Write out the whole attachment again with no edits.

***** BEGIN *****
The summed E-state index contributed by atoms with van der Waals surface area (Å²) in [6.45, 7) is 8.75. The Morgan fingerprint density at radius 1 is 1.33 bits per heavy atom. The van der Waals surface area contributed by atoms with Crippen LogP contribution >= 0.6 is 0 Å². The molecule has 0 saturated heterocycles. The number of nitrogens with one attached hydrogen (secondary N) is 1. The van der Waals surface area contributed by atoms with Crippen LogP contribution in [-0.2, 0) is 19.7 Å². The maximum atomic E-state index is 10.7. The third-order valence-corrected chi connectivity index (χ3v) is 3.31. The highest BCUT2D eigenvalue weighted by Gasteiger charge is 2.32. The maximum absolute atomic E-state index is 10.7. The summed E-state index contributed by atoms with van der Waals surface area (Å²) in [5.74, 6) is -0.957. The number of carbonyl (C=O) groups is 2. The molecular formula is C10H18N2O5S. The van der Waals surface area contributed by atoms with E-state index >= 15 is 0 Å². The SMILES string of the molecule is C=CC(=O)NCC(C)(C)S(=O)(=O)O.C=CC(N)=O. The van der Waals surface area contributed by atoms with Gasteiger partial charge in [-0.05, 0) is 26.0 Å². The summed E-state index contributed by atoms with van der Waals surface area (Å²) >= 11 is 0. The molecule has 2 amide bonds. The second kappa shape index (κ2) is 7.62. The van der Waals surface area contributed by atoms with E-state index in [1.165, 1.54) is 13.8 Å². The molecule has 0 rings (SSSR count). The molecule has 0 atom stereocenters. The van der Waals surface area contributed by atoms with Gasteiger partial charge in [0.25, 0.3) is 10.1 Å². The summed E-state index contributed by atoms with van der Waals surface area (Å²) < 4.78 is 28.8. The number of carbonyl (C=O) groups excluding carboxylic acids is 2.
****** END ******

The summed E-state index contributed by atoms with van der Waals surface area (Å²) in [6.45, 7) is 8.75. The Morgan fingerprint density at radius 1 is 1.33 bits per heavy atom. The van der Waals surface area contributed by atoms with Crippen LogP contribution >= 0.6 is 0 Å². The molecule has 0 saturated heterocycles. The number of nitrogens with one attached hydrogen (secondary N) is 1. The van der Waals surface area contributed by atoms with Crippen LogP contribution in [-0.2, 0) is 19.7 Å². The maximum atomic E-state index is 10.7. The third-order valence-corrected chi connectivity index (χ3v) is 3.31. The highest BCUT2D eigenvalue weighted by Gasteiger charge is 2.32. The maximum absolute atomic E-state index is 10.7. The summed E-state index contributed by atoms with van der Waals surface area (Å²) in [5.74, 6) is -0.957. The number of carbonyl (C=O) groups is 2. The molecular formula is C10H18N2O5S. The van der Waals surface area contributed by atoms with E-state index >= 15 is 0 Å². The SMILES string of the molecule is C=CC(=O)NCC(C)(C)S(=O)(=O)O.C=CC(N)=O. The van der Waals surface area contributed by atoms with Gasteiger partial charge in [-0.05, 0) is 26.0 Å². The summed E-state index contributed by atoms with van der Waals surface area (Å²) >= 11 is 0. The molecule has 2 amide bonds. The second kappa shape index (κ2) is 7.62. The van der Waals surface area contributed by atoms with E-state index in [1.165, 1.54) is 13.8 Å². The molecule has 0 rings (SSSR count). The molecule has 0 atom stereocenters. The van der Waals surface area contributed by atoms with Gasteiger partial charge in [0.25, 0.3) is 10.1 Å². The summed E-state index contributed by atoms with van der Waals surface area (Å²) < 4.78 is 28.8. The number of carbonyl (C=O) groups excluding carboxylic acids is 2.